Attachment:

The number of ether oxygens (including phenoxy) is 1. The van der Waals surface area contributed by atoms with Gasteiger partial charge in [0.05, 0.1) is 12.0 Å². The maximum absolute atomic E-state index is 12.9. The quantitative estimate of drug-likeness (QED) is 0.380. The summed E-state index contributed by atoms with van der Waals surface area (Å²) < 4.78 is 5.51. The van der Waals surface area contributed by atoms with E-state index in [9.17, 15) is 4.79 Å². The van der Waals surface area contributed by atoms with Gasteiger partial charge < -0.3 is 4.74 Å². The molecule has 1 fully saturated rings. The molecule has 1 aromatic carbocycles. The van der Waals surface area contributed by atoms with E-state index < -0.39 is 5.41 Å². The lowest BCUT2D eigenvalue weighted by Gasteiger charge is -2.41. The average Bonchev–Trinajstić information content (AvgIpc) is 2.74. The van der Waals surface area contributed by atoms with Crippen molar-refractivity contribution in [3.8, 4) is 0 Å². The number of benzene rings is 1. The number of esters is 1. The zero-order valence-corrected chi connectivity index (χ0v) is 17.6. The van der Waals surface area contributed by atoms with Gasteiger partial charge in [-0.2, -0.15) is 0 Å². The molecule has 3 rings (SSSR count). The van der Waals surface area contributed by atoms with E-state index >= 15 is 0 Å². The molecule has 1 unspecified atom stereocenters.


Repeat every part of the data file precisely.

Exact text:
The number of ether oxygens (including phenoxy) is 1. The van der Waals surface area contributed by atoms with Gasteiger partial charge in [0.05, 0.1) is 12.0 Å². The maximum absolute atomic E-state index is 12.9. The quantitative estimate of drug-likeness (QED) is 0.380. The summed E-state index contributed by atoms with van der Waals surface area (Å²) < 4.78 is 5.51. The van der Waals surface area contributed by atoms with E-state index in [9.17, 15) is 4.79 Å². The van der Waals surface area contributed by atoms with Gasteiger partial charge < -0.3 is 4.74 Å². The molecule has 1 fully saturated rings. The molecule has 1 aromatic carbocycles. The van der Waals surface area contributed by atoms with E-state index < -0.39 is 5.41 Å². The lowest BCUT2D eigenvalue weighted by Gasteiger charge is -2.41. The average Bonchev–Trinajstić information content (AvgIpc) is 2.74. The van der Waals surface area contributed by atoms with Crippen molar-refractivity contribution in [3.8, 4) is 0 Å². The number of benzene rings is 1. The number of esters is 1. The zero-order valence-corrected chi connectivity index (χ0v) is 17.6. The van der Waals surface area contributed by atoms with Gasteiger partial charge in [-0.2, -0.15) is 0 Å². The molecule has 3 rings (SSSR count). The van der Waals surface area contributed by atoms with E-state index >= 15 is 0 Å². The molecule has 1 unspecified atom stereocenters.